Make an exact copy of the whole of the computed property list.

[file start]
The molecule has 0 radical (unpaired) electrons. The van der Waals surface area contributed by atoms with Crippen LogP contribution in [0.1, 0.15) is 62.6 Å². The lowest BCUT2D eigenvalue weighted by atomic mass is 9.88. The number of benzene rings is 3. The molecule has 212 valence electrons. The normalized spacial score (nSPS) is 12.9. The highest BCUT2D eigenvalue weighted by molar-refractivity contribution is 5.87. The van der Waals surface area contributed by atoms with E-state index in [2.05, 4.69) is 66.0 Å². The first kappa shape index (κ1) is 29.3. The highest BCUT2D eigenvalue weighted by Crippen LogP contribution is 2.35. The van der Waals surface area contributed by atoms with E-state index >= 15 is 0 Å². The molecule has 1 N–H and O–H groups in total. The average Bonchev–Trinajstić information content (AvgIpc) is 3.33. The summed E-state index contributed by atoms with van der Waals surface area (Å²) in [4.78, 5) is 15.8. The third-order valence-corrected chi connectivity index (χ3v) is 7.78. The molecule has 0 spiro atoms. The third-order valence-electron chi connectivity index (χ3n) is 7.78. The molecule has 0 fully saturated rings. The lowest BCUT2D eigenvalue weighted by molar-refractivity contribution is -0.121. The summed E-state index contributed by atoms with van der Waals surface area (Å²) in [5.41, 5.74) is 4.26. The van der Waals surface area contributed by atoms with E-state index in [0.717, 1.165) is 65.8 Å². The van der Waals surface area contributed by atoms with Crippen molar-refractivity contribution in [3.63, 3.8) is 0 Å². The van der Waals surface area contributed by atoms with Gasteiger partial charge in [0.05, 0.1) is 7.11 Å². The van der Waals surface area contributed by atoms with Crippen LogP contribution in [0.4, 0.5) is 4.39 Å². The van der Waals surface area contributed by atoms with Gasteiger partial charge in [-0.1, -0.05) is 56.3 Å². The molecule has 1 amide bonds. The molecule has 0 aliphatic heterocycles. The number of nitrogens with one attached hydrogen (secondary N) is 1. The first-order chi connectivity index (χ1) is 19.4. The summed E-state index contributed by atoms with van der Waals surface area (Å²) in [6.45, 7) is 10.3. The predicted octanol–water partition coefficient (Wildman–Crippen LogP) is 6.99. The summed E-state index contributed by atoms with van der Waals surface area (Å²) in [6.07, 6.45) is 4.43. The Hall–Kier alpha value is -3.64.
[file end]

The molecule has 0 radical (unpaired) electrons. The van der Waals surface area contributed by atoms with Crippen LogP contribution in [0.1, 0.15) is 62.6 Å². The lowest BCUT2D eigenvalue weighted by atomic mass is 9.88. The number of benzene rings is 3. The molecule has 212 valence electrons. The normalized spacial score (nSPS) is 12.9. The highest BCUT2D eigenvalue weighted by molar-refractivity contribution is 5.87. The van der Waals surface area contributed by atoms with E-state index in [2.05, 4.69) is 66.0 Å². The first kappa shape index (κ1) is 29.3. The highest BCUT2D eigenvalue weighted by Crippen LogP contribution is 2.35. The van der Waals surface area contributed by atoms with E-state index >= 15 is 0 Å². The molecule has 1 N–H and O–H groups in total. The average Bonchev–Trinajstić information content (AvgIpc) is 3.33. The summed E-state index contributed by atoms with van der Waals surface area (Å²) in [4.78, 5) is 15.8. The third-order valence-corrected chi connectivity index (χ3v) is 7.78. The molecule has 0 spiro atoms. The third-order valence-electron chi connectivity index (χ3n) is 7.78. The molecule has 0 fully saturated rings. The lowest BCUT2D eigenvalue weighted by molar-refractivity contribution is -0.121. The summed E-state index contributed by atoms with van der Waals surface area (Å²) in [5.41, 5.74) is 4.26. The van der Waals surface area contributed by atoms with E-state index in [0.717, 1.165) is 65.8 Å². The van der Waals surface area contributed by atoms with Crippen molar-refractivity contribution in [3.63, 3.8) is 0 Å². The van der Waals surface area contributed by atoms with Gasteiger partial charge in [0.05, 0.1) is 7.11 Å². The van der Waals surface area contributed by atoms with Crippen LogP contribution in [0.4, 0.5) is 4.39 Å². The van der Waals surface area contributed by atoms with Gasteiger partial charge in [-0.1, -0.05) is 56.3 Å². The molecule has 1 amide bonds. The molecule has 0 aliphatic heterocycles. The number of nitrogens with one attached hydrogen (secondary N) is 1. The first-order chi connectivity index (χ1) is 19.4. The summed E-state index contributed by atoms with van der Waals surface area (Å²) in [6.45, 7) is 10.3. The predicted octanol–water partition coefficient (Wildman–Crippen LogP) is 6.99. The summed E-state index contributed by atoms with van der Waals surface area (Å²) in [6.07, 6.45) is 4.43. The Hall–Kier alpha value is -3.64.